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Hearing today for Marine facing discharge for Facebook posts
U.S. Marine Gary Stein posted that he would not follow unlawful orders from the president. That post may end his career.
Sgt. Gary Stein, a U.S. Marine, faces possible dishonorable discharge over criticisms he made against the Obama administration on Facebook, though he’s not backing down without a fight.
Stein is appearing before a military board at Camp Pendleton, Calif., April 5, where he’s arguing his case for free speech.
“My heart is heavy this morning I tie up my boots and start my hour drive to Camp Pendleton. It hurts me to know that I could be punished for the one of the constitutional rights I have give the last 9 years of my life to protect,” Stein wrote on Facebook the morning of the hearing.
The Marine started a Facebook page called “Armed Forces Tea Party,” where he encouraged other service members to speak freely against the government. More than 26,000 people have Liked the page.
The military decided to take action against Stein after he wrote that he would not follow orders from President Barack Obama that he perceived as unlawful.
Stein, a nine-year member of the Marine Corps, is backed by lawyers and U.S. congressmen as he puts the military’s policy on limiting its members’ free speech to the test. The 26-year-old was told last month that the military is looking to discharge him for engaging in political activities.
The Marine said his comments about the president were made during a Facebook discussion about the North Atlantic Treaty Organization’s (NATO) allowing U.S. service members to be tried over Quran burnings in Afghanistan. Stein said he would not follow orders if they included detaining U.S. citizens, disarming them, or carrying out any other action he believes would violate their constitutional rights.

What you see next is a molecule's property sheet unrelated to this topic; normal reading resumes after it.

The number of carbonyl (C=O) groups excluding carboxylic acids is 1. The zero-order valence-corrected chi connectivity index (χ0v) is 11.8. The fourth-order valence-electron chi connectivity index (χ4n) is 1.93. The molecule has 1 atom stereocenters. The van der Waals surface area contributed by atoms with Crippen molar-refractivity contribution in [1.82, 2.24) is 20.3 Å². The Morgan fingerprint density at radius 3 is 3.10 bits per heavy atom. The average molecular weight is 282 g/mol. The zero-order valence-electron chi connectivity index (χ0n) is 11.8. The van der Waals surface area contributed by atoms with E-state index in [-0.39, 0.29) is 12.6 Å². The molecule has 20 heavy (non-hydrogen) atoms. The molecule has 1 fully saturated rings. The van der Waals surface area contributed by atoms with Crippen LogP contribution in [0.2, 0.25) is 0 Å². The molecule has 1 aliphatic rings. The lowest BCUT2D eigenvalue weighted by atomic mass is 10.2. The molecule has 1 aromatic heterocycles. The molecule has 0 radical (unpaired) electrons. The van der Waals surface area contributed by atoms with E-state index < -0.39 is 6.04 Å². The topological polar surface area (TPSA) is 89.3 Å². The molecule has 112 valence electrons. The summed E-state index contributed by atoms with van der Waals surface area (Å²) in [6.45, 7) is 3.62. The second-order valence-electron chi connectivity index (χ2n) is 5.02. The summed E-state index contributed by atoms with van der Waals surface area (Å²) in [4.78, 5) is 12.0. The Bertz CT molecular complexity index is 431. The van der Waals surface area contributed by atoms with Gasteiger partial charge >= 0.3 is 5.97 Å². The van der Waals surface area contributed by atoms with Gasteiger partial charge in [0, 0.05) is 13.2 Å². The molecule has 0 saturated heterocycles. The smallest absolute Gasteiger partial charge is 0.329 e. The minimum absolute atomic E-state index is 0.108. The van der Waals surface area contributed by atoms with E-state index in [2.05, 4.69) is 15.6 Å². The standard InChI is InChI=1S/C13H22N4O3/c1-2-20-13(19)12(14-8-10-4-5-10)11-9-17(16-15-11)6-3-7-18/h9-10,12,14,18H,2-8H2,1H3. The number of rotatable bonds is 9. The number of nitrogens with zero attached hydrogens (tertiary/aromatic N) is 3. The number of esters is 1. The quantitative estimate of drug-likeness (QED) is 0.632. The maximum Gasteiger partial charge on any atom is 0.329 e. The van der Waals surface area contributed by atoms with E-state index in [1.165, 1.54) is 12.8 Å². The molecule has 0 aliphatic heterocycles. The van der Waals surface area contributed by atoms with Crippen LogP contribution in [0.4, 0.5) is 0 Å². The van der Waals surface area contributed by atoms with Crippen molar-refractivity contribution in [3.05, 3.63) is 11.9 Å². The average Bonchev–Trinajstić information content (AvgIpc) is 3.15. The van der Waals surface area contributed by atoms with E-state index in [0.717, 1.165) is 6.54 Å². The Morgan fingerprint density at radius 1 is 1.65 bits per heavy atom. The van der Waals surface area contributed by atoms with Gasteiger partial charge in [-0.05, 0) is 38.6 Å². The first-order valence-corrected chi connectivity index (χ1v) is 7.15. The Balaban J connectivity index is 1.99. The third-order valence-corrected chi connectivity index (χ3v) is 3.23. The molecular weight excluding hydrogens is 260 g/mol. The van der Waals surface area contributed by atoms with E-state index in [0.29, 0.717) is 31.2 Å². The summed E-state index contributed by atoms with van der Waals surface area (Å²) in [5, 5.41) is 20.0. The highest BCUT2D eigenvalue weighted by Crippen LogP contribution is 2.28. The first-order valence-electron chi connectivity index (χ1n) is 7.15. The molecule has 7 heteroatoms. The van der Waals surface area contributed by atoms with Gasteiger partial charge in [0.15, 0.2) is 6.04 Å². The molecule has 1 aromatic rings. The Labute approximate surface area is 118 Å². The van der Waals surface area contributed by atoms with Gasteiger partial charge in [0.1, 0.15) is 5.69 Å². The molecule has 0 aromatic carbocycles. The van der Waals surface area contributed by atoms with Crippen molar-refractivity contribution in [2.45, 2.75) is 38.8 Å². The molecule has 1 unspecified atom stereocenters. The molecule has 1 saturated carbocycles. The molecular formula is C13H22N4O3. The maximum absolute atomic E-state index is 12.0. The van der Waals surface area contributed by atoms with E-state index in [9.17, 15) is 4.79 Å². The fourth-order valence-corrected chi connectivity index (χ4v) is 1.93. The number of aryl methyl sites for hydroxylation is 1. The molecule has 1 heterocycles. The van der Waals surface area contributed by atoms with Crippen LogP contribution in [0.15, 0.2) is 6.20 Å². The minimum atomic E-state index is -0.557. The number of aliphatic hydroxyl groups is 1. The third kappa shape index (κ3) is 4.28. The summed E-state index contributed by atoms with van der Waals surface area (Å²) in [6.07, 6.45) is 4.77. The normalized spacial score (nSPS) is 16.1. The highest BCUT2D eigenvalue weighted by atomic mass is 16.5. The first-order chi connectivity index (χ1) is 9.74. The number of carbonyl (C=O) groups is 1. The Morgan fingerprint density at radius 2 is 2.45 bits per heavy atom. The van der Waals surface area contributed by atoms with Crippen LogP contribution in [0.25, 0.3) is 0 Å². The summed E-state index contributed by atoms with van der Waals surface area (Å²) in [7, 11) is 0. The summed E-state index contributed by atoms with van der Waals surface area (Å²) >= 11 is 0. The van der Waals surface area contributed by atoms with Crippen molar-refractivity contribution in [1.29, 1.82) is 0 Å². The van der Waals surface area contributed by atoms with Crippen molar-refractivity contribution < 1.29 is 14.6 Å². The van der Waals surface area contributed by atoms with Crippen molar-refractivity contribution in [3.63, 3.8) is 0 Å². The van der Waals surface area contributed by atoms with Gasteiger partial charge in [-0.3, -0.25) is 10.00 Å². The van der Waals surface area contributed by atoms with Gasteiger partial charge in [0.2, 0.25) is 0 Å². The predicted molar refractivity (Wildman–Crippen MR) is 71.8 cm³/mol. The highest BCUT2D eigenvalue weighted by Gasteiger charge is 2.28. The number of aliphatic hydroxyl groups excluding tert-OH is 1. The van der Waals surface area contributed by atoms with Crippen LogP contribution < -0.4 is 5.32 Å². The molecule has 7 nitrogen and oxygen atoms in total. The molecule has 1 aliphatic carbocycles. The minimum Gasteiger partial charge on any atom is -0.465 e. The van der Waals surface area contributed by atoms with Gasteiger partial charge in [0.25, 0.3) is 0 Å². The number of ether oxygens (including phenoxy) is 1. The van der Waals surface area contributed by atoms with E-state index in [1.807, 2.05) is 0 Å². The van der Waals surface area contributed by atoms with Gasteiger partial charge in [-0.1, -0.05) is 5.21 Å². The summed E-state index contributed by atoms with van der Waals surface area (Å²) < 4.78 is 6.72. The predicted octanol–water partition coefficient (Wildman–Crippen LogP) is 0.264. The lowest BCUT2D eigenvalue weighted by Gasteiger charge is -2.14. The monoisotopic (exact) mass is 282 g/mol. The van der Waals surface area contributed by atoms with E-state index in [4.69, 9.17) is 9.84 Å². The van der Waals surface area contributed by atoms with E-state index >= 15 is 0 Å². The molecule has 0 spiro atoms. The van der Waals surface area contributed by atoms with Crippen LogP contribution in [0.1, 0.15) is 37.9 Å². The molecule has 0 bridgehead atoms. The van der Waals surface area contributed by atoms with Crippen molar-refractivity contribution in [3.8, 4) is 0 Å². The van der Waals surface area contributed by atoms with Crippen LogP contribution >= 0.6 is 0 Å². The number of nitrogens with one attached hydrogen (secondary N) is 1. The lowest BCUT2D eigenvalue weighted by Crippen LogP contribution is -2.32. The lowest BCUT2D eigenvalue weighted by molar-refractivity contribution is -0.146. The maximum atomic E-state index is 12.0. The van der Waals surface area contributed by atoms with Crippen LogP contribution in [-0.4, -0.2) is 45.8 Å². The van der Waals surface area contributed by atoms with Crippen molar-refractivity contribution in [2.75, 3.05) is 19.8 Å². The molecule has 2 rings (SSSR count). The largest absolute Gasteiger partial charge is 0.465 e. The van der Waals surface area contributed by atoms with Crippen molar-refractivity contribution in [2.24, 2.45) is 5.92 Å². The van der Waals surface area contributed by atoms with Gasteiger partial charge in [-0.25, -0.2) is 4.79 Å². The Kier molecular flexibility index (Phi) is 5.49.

The Pentagon’s policies limit the free speech of military personnel in uniform, including criticizing the president. Stein, along with his lawyers and the American Civil Liberties Union (ACLU), claim his opinions are protected by the First Amendment.
“Sgt. Stein didn’t say anything for which the Marine Corps has any right to punish him. He did not threaten order or discipline or take positions that anyone would attribute to the Corps,” David Loy, legal director for the ACLU of San Diego and Imperial Counties, told the Associated Press.
Former Rep. Duncan Hunter (himself a former Marine) and current Rep. Darrell Issa, a former bomb disposal technician in the army, have expressed support for Stein.
If he’s deemed to be in violation of the military’s rules, Stein will be both dismissed and have his rank reduced to lance corporal.
His profile states “I am a Conservative, hell bent on defending the constitution and preserving Americas greatness.”
This time, he’s looking to the Constitution to protect him.
Photo via Facebook
Based in Montreal, Kris Holt has been writing about technology and web culture since 2010. He writes for Engadget and Tech News World, and his byline has also appeared in Paste, Salon, International Business Times, Mashable, and elsewhere.